Opinion

Pope Francis: As Revolutionary As Henry VIII

For 2,000 years, the Catholic Church has clung faithfully to Jesus’ words, “Anyone who divorces his wife and marries another commits adultery,” as does, “whoever marries a woman divorced from her husband.”

This was an inconvenient truth for Henry VIII, who sought to have his first marriage to Catherine of Aragon annulled.  Henry’s insistence on a looser interpretation of the meaning of those particular words of Jesus had far-reaching consequences, leading to Thomas More’s beheading and the 500-year-old split-off of the Church of England.  Free of rigid Catholic doctrine, Henry ended up taking for himself five more wives.

Pope Francis, too, promotes non-rigidity on important points of faith, especially those for which the secular world and progressive Catholics ridicule the Church.  His endorsement of a ‘moderate’ approach is not moderate:  It is positively revolutionary.

On June 9, 2016 Pope Francis delivered a homily that is key to understanding his mind. Francis railed against an ‘all or nothing’ approach to the faith, saying “this is not Catholic, this is heretical.” This is the same sentiment behind his frequent severe criticism of “rigid” Catholics. “The ‘rigid’ appear good because they follow the law,” he has said, “but behind this, there is something that does not make them good: or they are wicked, hypocritical or sick.”

Pope Francis will often proclaim a teaching of the Church then, when pressed with hard cases, will back away from the logical conclusion of the truth expressed.

While professing to hold traditional beliefs as a ‘son of the Church,’ in the name of mercy he then hints at giving wide latitude to exceptions for difficult cases.  Francis says ‘reality is more important than ideas,’ justifying bending the rules as a means of ‘accommodating’ those who say the Church’s teachings are too hard.

We’ve seen this time and again:

To comprehend how truly revolutionary these changes are in the Catholic Church requires an understanding of the Church’s approach on these matters — an approach that has remained consistent for 2,000 years — based on absolute truths or moral principles which do not allow for exceptions or compromise. In truth, these changes are impossible even for a pope to make. As St. Paul wrote in Galatians, “If anyone is preaching to you a gospel contrary to the one you received, let him be accursed.”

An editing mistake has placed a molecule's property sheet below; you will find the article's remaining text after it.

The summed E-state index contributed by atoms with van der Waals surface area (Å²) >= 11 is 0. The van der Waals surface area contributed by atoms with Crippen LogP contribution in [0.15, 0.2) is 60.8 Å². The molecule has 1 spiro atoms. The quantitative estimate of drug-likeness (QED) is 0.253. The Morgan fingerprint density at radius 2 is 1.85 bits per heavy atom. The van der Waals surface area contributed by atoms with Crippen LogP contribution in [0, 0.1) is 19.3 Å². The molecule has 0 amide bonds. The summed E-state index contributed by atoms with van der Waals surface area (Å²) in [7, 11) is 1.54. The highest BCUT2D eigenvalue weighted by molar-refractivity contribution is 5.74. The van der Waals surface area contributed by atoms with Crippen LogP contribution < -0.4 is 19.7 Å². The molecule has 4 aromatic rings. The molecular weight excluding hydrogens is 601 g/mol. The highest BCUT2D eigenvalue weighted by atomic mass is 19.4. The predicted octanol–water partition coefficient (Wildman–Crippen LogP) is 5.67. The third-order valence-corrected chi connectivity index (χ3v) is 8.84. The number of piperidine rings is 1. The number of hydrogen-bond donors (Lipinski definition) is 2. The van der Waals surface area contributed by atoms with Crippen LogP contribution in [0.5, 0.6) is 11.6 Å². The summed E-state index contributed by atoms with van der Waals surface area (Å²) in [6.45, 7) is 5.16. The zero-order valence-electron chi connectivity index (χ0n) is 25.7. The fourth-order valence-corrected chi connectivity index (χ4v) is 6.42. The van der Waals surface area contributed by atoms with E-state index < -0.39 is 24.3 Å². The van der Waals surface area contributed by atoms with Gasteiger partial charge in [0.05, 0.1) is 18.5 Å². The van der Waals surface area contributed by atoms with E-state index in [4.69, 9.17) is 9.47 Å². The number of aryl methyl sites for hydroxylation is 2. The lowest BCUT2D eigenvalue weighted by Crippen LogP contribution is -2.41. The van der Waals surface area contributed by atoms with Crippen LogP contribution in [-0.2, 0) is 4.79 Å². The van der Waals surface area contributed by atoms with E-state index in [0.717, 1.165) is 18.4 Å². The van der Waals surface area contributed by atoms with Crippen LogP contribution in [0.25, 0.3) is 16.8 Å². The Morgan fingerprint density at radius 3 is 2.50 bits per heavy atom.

The Church has always been generous with the weak. Catholics who separated from their spouses and entered a second marriage were accommodated before Pope Francis arrived on the scene.  Under Pope John Paul II, remarried Catholics were able to receive Holy Communion on the condition that they live as brother and sister, avoiding sexual relations.

Pope Francis, however, has deemed such requirements to be too much to ask and so has permitted full communion for those in second marriages, dropping the requirement that conjugal relations be avoided.

From a worldly perspective, Francis’ approach makes complete sense, and the world loves him for it.  But from a Catholic perspective, his approach undermines confidence in God who blesses and supports those who put faith in Him.

If the Church says it is impossible to resist the temptation to live a moral lifestyle regarding divorce and remarriage, should it not also say it is impossible when dealing with temptations to same-sex attraction, pornography, or to abort an ‘unwanted’ pregnancy?  If truths are no longer absolute, where should the Church draw the line?

The notion that Church teaching is “too hard,” is nothing new.  When the apostles told Jesus his teachings were hopelessly difficult, Jesus replied, “With men this is impossible: but with God all things are possible.”

John-Henry Westen is co-founder and editor-in-chief of LifeSiteNews.com.


Perspectives expressed in op-eds are not those of The Daily Caller.